Plant Only Adapted Crops
To plunge surpluss acres in 1932 agents.
into this or that cash crop may prove ^ . . „ _
In Every Line. Cot Cost of
dependents after they die, and com- ^
* - „ij v _ to be jumping out of the frying pan
w !int0 th« f're* Tomatoes, cabbage,
no ot.ier means than settings asioe, __■ l _ «
a fixed percentage of their incomes I w'^p " .fci1 ÍÍ1 . The «verage yield of am
! June 18.
f,_ ,.f -may bring relief here or there, but livesCx-V or^urt^nearlv* ?* !-^ farmers alone. Jefferson said that T""'
A *ood rule t<J u^xkI, boyin, 1 yA™?™? ^¡¡¡^ Z <mMU. «• ''™er CÍ
That we are in a period of transi- r- D... e. .. .
tion and reconstruction is clear. Re- to
adjustments made now will affect fn ,1°' 5°v<",or
civilization for decades. Manifestly Lrm "dv nt«**'
v- . _ .' or a rtrst-term governor being pre-
sumed to be a candidate for re-eleo-
>n. because of the precedent.
Clint Small of Wellington, third
the whole job cannot be done
percent of the individual's fixed an-
nual income, and increase the in-
surance as the income increases.
Bat H is wisdom to believe the heart.
Columbus found a world, and had no
law one that faith deciphered in the
To trust the soul's invincible surmise!
to fhkl out bow maar
'aa all his science and his only art. j trical appliances of all
The hardest problem that communi-
ty committees cn unemployment have
to face in using the funds raised for
unemployment relief is finding or
making jobs for the class often called
"white collar workers."
It Is comparatively easy to make
work for the manual laborer. New
York is doing this by all s-vte of
street, park and waterfront improve-
ments. A good many white collar
workers are being provided work in
collecting information which various
public and semi-public institutions
need but in ordinary times have felt
they could not afford to collect. One
New York business house suggested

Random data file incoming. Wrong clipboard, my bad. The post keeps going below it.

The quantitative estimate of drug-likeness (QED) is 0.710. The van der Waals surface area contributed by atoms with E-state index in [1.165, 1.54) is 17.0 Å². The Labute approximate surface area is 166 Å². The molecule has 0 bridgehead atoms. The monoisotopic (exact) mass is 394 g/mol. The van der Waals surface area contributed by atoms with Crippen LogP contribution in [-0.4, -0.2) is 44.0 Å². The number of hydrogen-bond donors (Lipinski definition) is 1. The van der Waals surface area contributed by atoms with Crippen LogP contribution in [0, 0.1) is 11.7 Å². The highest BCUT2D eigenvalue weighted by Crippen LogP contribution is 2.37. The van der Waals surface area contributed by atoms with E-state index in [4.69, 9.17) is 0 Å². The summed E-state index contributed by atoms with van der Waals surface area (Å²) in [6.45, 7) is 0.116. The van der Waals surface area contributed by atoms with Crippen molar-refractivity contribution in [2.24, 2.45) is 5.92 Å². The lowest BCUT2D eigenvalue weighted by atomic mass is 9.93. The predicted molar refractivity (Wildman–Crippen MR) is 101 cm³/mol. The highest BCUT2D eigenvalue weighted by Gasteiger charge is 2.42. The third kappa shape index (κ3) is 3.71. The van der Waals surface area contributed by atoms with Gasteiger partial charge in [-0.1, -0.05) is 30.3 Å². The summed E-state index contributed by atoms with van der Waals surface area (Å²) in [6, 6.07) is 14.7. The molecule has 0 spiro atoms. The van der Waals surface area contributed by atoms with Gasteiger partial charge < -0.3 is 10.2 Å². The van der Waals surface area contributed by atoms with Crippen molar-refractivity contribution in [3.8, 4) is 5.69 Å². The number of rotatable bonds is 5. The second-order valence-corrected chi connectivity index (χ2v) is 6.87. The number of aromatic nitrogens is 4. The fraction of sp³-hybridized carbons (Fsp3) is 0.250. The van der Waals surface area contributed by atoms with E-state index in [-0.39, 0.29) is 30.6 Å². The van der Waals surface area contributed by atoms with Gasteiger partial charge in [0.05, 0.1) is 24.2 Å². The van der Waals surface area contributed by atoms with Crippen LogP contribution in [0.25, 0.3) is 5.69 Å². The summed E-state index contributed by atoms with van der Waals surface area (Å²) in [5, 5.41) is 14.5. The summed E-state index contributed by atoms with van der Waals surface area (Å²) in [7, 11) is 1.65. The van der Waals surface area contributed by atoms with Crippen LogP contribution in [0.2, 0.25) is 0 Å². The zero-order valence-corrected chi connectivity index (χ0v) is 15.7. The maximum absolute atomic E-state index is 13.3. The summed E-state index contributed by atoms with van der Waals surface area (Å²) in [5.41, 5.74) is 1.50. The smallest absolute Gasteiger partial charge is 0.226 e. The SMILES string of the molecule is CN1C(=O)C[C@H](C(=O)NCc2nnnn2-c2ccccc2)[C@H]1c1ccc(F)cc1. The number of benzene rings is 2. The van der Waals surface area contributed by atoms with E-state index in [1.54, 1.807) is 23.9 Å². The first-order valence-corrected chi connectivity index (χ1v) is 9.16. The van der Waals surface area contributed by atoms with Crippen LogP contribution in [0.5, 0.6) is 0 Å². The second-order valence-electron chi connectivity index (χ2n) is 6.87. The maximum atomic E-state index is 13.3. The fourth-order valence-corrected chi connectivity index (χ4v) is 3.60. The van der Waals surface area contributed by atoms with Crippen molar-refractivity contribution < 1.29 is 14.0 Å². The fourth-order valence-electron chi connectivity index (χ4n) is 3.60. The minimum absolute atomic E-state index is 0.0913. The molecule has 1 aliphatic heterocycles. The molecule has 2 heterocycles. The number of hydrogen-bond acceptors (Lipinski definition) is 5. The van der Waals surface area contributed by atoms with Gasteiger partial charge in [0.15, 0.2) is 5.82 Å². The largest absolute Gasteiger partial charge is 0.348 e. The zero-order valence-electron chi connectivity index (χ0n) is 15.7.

of the city
rt7Pr'^kenng facilities, and to ^r/"'cosToF^cLn^ bin ^¡u\ZnTu^ in 'SBSTS hJE ^arffX? STi?' ^ N
v a *verage cost of production. Its hard «„ ,k„ «.— k.. Allred are both frequently mentione.
probable demand7 Farmers should ¿ZF ■friculture. But the time has come ."«tioned
not hesitate to examine the possibil-1 ouJ shovin* un the violH Knhrííw when individuals, firms, and s* ocia- s_ ' . t ' ,f '' 19 avow -
ities offered by various special cash tions must go a step further to con- on<f tlme ^ formal
into the , r™' ^búu ^^ha'rTV fu^lslT mar! A."^
crops but blind p.ung.ng imo vne |far in improvin<r prices on
production of any of them, or grow- — v
ing them on a large scale will more
improving prices on a big¡k t exchanees for thp 8tanda"d 'ro" P"ren,1>' Prefers to seek re-election as
T!^ 1 ducU of the fami home S so mP.ny ^ut if Governor
kind were in
is a torch of smoky | we, and' on condition that this in-
formation should be available to
the pathway but one stop! every distributor of electric appli
janees, one of the unemployment re-
a void of mystery and dread, lief agencies put a
tn, the tender light at faith to > women at work en aalary,
doorbells and gathering these statis-
beart is lad ties.
There Is no community so eamll
that seas wm
acreage apparently to be
from cotton production.
SeO Feed Through Livestock
ware store's, grocers, dry goods mer- í v r"ce" ne "ns a
-i——i -i.. - i i- stalwart rerguson supporter. East
of the individual farmer.
How to do this—how it was done ¡ hdpfui demímstíatíow^usrthe same ,.tt. ran/tw.„.